Mercy While Running the Pittsburgh Marathon
2010-05-01 by David von Schlichten

Thank you to Stephen Schuette for his thoughts about how we humans are to be open to God's inclusivity.

Tomorrow I won't be leading worship because I will be running the Pittsburgh Marathon, starting at 7:30 AM. All throughout the route will be people who don't know me cheering me (and the other racers) on, and every mile or so strangers will hand us drinks. In other words, this body of people, most of whom are strangers, will support us. A common goal will unite us. 

Sounds like the Church.

Yours in Christ,

David von Schlichten, Lectionary Blog Moderator





Hindrance
2010-04-30 by Stephen Schuette

“Who was I that I could hinder God?” asks Peter. Who indeed!  But we do it, don’t we?  We put walls around God, thinking we’re protecting God.  We begin to think that God needs our help and maybe even our guidance when it is we who need God.

This word “hinder” or at least the idea connects with several other stories.  The most familiar may be when the disciples seek to send the children away from the busy Jesus engaged in adult conversation.  “Let them come to me.  Do not stop them…” (Mat 19:14)  It was “hinder” rather than “stop” in the RSV even though the Greek word behind them is the same verb as here in Acts 11:17:  Koluo.  The disciples could be a hindrance.

Peter, especially, could be hindering, for Jesus seems to direct his most confrontive words to Peter:  “Get behind me, Satan! You are a stumbling block to me…” (Mat 16:23)  

So maybe this story in Acts suggests Peter is making some progress in getting out of the way!

In Acts itself it’s reminiscent of the story of the baptism of the Ethiopian Eunuch when  after Philip interprets the scriptures the Eunuch says, “"Look, here is water! What is to prevent (koluo) me from being baptized?" (Acts 8:36)  No hindrance.

But the point is that most often we are a hindrance when we are seeking to protect God, like the disciples seek to protect Jesus from the children or as Peter would have sought to protect Jesus from the future.  We are fearful and lack confidence.  We want God to stay within familiar and traditional boundaries.  So we constrain God, thinking small while God is thinking big.  And the Book of Acts seems to push this idea open, that God is at work and God’s Spirit can break through anywhere and anytime with anyone.  Just stay out of the way!

To get us out of our rut there is a radical statement of confidence that Jesus offers:  “Whoever is not against us is for us.”  (Mark 9:40)  Maybe it’s enough to just not be in the way.  God can do the rest.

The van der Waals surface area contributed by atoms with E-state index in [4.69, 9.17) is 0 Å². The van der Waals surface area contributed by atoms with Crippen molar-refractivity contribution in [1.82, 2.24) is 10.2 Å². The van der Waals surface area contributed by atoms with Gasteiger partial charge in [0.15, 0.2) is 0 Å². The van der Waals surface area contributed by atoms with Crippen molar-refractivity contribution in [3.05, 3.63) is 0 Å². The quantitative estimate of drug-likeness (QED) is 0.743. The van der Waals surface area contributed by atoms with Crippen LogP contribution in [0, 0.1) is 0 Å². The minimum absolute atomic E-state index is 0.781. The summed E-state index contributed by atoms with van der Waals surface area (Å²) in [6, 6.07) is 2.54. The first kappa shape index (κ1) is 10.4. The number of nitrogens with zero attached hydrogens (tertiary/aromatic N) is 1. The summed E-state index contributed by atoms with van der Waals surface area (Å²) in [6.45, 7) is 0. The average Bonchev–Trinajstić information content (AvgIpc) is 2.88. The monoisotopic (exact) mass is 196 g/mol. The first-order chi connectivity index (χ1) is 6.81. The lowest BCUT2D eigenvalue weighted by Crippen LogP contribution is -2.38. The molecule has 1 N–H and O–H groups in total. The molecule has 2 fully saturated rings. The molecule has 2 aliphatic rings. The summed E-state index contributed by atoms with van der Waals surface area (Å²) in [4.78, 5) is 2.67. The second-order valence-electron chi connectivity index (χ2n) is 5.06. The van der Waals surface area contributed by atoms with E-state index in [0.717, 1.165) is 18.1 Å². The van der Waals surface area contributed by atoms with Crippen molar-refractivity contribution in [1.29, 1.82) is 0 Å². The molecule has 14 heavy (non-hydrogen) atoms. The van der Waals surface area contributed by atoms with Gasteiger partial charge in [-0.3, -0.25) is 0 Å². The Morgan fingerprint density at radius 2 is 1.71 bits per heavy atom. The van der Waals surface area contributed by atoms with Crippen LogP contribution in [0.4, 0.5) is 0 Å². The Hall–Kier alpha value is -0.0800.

TweetChat for Festival of Homiletics
2010-04-28 by David Howell

TweetChat

http://tweetchat.com/room/homiletics10

You will need to register for Twitter first.





Revelation and Mussorgsky
2010-04-28 by David von Schlichten

Revelation reminds me of the composition Pictures at an Exhibition, which musically depicts the experience of looking at paintings in an art gallery. Some of the paintings are spooky, moody, or mysterious, but, repeatedly throughout the piece, we hear that joyful "Promenade" musical motif.

Similarly, the book of Revelation contains many strange and mysterious images, but repeatedly in the book is a refrain of Resurrection. In chapters four, five, seven, and nineteen, as well as the last two chapters, we have the image of many beings praising God/the image of God's life-giving grace.

Most people focus on the scary and strange pictures in the exhibition that is Revelation and overlook the joyful refrain of grace that appears throughout the book.

Yours in Christ,

David von Schlichten, Lectionary Blog Moderator





Popular Theology : "Everything Happens for a Reason"
2010-04-26 by David von Schlichten

Really? What does that statement mean? For many, it means that God is behind everything that happens, that God is guiding our lives for the good. I agree that God is involved in our lives for the good, but I do not agree that everything happens for a reason. As best as I can tell, there is no solid biblical basis for that claim. In fact, this teaching seems to challenge the idea that we humans have a certain amount of free will. If God is making everything happen for a reason, then do we not have free will?

People seem to find this belief comforting, because it helps them to make sense of a world in which things often seem to happen for no reason. How can we address this classic theodicial issue in a sermon?

Yours in Christ,

David von Schlichten, Lectionary Blog Moderator





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